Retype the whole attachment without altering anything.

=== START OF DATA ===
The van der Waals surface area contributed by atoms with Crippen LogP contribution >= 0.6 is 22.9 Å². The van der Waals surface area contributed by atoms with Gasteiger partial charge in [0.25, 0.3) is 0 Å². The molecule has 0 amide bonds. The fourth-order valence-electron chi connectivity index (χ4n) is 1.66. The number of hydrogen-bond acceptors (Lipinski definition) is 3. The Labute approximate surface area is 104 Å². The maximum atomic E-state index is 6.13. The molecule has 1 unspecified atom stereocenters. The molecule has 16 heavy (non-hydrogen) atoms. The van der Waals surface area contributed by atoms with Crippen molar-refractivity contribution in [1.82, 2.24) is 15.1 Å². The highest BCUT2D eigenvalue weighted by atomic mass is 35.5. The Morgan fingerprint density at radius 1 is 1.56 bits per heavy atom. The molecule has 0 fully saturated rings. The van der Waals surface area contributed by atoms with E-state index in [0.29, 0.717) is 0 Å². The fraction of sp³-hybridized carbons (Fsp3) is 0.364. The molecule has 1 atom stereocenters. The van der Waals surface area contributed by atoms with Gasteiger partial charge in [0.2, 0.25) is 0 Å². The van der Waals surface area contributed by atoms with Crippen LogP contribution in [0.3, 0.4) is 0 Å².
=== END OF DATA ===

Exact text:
The van der Waals surface area contributed by atoms with Crippen LogP contribution >= 0.6 is 22.9 Å². The van der Waals surface area contributed by atoms with Gasteiger partial charge in [0.25, 0.3) is 0 Å². The molecule has 0 amide bonds. The fourth-order valence-electron chi connectivity index (χ4n) is 1.66. The number of hydrogen-bond acceptors (Lipinski definition) is 3. The Labute approximate surface area is 104 Å². The maximum atomic E-state index is 6.13. The molecule has 1 unspecified atom stereocenters. The molecule has 16 heavy (non-hydrogen) atoms. The van der Waals surface area contributed by atoms with Crippen molar-refractivity contribution in [1.82, 2.24) is 15.1 Å². The highest BCUT2D eigenvalue weighted by atomic mass is 35.5. The Morgan fingerprint density at radius 1 is 1.56 bits per heavy atom. The molecule has 0 fully saturated rings. The van der Waals surface area contributed by atoms with E-state index in [0.29, 0.717) is 0 Å². The fraction of sp³-hybridized carbons (Fsp3) is 0.364. The molecule has 1 atom stereocenters. The van der Waals surface area contributed by atoms with Gasteiger partial charge in [0.2, 0.25) is 0 Å². The van der Waals surface area contributed by atoms with Crippen LogP contribution in [0.3, 0.4) is 0 Å².